In fairness, it's all just speculation on my part. Maybe the dealer got tired of losing money and just decided to close the store? Then again, why close the store and lose everything if there's a buyer out there who likely would have bought assets at market value and paid Blue Sky?
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Old 11-07-2013, 12:08 PM   #5
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Originally Posted by tnpartsguy View Post
One of the problems that I know about is the newer Hyundais are good enough that there isn't enough service and parts business to cover much of the overhead. The old crappy ones are either scrapped, or not coming back to the dealership for service. Couple that with low/slow allotment and it's no wonder a stand-alone store can't make it.
Great comment - I agree on both counts that the new Hyundais are probably so reliable that they generate minimal repair revenue and the old Hyundai's are so worthless that they'll never darken a Dealer's Service Drive.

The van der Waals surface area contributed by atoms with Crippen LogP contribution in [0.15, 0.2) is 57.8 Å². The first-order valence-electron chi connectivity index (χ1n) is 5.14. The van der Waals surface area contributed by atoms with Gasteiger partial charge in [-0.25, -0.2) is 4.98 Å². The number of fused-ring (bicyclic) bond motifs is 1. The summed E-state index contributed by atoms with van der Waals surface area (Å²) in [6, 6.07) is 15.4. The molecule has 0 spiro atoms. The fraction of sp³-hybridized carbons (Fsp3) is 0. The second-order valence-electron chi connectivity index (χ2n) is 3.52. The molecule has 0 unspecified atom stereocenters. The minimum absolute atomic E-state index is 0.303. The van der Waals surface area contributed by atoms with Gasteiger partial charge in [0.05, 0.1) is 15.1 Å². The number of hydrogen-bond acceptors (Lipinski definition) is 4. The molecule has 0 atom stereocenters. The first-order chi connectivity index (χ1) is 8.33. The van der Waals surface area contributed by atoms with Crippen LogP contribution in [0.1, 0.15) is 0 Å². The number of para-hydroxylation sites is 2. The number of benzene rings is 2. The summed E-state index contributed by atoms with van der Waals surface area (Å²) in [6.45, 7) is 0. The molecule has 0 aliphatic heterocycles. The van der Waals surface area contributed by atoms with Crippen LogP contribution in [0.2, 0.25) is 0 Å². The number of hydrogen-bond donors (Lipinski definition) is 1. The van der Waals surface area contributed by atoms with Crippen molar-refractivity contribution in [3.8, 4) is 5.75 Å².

I'd also be curious to hear from a Fixed Op person about Hyundai/KIA customers and the amount of money they're willing to spend to keep their vehicles maintained. I've always heard that Toyota, Honda and Mazda customers spent a lot more money keeping their cars maintained at the dealer than the customers who bought from GM, Ford and Chrysler.

Are the Hyundai/KIA service customers more like the customers for the top Japanese brands or are they more like the Domestic brand customers?

If this question gets some posts I'll split it off and create a new thread.
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Old 11-26-2013, 12:49 PM   #6
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Michigan has always tilted towards domestic brands. Nonetheless, and not knowing the rest of the story, the Hyundai stand-alone in Lansing with over 100,000 population, should have done real well. I wish they had called us to help them before they shut the dealership down.